Sadie Hurst (1857–1952) was the first woman elected to the Nevada Legislature (R-Washoe), in 1918.[11] When the legislature met in special session on February 7, 1920 to ratify the Federal Suffrage Amendment, it was Hurst, the assemblywoman from Reno, who presented the resolution. She has the further distinction of being the first woman to preside over a state Legislature during the ratification of the Federal Suffrage Amendment.[12]

The 80th Nevada Legislature, as of 2019, is the first women-majority bicameral state legislature in U.S. history.[13] Two states have previously held a female majority in one legislative body.

See also[edit]

References[edit]

  1. ^ "Nev. Const. art. 4, § 1". Nevada Legislature. Retrieved 2017-05-16.
  2. ^ "Nev. Const. art. 4, § 5". Nevada Legislature. Retrieved 2017-05-16.
  3. ^ "Chapter 218B - Legislative Districts". Nevada Legislature. Retrieved 2017-05-16.
  4. ^ "Nev. Const. art. 15, § 6". Nevada Legislature. Retrieved 2017-05-16.
  5. ^ "Nevada Constitution". Legislative Counsel Bureau. Retrieved January 1, 2013.
  6. ^ "Redistricting in Nevada after the 2010 census". Ballotpedia. Retrieved 2017-05-16.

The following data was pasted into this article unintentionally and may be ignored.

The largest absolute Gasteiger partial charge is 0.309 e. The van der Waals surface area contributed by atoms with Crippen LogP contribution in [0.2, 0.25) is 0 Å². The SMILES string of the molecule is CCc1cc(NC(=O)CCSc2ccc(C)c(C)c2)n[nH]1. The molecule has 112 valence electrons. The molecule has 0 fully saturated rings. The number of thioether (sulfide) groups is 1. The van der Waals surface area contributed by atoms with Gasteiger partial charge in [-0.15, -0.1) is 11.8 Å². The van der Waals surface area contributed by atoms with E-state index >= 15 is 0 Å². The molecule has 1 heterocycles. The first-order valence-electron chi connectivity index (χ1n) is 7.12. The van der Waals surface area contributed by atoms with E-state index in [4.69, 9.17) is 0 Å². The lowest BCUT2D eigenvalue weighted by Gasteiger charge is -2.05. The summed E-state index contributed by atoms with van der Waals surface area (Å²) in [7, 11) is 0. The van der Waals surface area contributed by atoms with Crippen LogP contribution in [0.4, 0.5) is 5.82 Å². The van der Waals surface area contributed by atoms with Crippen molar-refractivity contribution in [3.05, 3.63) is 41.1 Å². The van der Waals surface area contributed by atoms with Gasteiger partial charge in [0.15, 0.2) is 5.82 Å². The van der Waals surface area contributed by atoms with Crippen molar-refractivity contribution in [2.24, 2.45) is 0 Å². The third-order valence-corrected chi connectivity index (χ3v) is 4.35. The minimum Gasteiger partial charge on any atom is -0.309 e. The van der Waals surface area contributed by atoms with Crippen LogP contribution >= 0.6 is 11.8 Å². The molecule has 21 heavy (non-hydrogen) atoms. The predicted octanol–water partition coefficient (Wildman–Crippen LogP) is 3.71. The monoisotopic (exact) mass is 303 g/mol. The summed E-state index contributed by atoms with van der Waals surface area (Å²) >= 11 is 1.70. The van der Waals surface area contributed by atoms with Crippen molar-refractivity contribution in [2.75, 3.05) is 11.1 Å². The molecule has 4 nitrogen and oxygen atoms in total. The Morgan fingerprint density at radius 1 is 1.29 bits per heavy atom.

7. ^ Levitt, Justin. "Nevada". All About Redistricting. Retrieved 2017-05-16.
  8. ^ "Guy v. Miller, No. 11-OC-00042-1B (Nev. First Jud. Dist. Ct. Oct. 27, 2011)" (PDF). All About Redistricting. Retrieved 2017-05-16.
  9. ^ Legislatures, National Conference of State. "Annual versus Biennial Legislative Sessions". www.ncsl.org. Retrieved 8 April 2018.
  10. ^ "Committees". asm.leg.state.nv.us. July 18, 2018. Retrieved July 18, 2018.
  11. ^ "Fact Sheet" (PDF). Nevada Legislative Counsel Bureau. November 2013. Retrieved 7 March 2014.
  12. ^ Blackwell, Alice Stone (1919). The Woman Citizen (Public domain ed.). Leslie Woman Suffrage Commission. pp. 797, 1009–.
  13. ^ "Nevada becomes first state with majority female Legislature". thenevadaindependent.com. Retrieved 2018-12-19.

External links[edit]